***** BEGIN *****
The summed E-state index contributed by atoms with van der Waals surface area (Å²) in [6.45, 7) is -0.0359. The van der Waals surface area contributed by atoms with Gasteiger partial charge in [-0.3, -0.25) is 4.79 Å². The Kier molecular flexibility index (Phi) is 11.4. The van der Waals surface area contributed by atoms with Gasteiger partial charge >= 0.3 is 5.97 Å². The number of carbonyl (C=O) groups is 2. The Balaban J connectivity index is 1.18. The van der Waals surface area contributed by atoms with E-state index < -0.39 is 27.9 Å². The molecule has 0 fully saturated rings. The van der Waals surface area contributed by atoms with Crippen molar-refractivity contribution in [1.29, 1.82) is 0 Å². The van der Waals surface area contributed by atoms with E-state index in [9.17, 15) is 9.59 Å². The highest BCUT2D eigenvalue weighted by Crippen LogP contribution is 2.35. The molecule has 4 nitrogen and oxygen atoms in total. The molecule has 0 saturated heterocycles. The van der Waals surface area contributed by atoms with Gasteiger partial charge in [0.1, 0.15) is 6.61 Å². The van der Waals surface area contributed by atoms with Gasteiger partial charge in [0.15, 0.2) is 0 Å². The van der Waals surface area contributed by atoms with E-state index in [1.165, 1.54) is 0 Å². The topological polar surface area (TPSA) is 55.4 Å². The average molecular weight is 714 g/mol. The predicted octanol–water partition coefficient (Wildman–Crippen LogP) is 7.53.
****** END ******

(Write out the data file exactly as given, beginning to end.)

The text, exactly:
The summed E-state index contributed by atoms with van der Waals surface area (Å²) in [6.45, 7) is -0.0359. The van der Waals surface area contributed by atoms with Gasteiger partial charge in [-0.3, -0.25) is 4.79 Å². The Kier molecular flexibility index (Phi) is 11.4. The van der Waals surface area contributed by atoms with Gasteiger partial charge >= 0.3 is 5.97 Å². The number of carbonyl (C=O) groups is 2. The Balaban J connectivity index is 1.18. The van der Waals surface area contributed by atoms with E-state index < -0.39 is 27.9 Å². The molecule has 0 fully saturated rings. The van der Waals surface area contributed by atoms with Crippen molar-refractivity contribution in [1.29, 1.82) is 0 Å². The van der Waals surface area contributed by atoms with E-state index in [9.17, 15) is 9.59 Å². The highest BCUT2D eigenvalue weighted by Crippen LogP contribution is 2.35. The molecule has 4 nitrogen and oxygen atoms in total. The molecule has 0 saturated heterocycles. The van der Waals surface area contributed by atoms with Gasteiger partial charge in [0.1, 0.15) is 6.61 Å². The van der Waals surface area contributed by atoms with Gasteiger partial charge in [0.15, 0.2) is 0 Å². The van der Waals surface area contributed by atoms with E-state index in [1.165, 1.54) is 0 Å². The topological polar surface area (TPSA) is 55.4 Å². The average molecular weight is 714 g/mol. The predicted octanol–water partition coefficient (Wildman–Crippen LogP) is 7.53.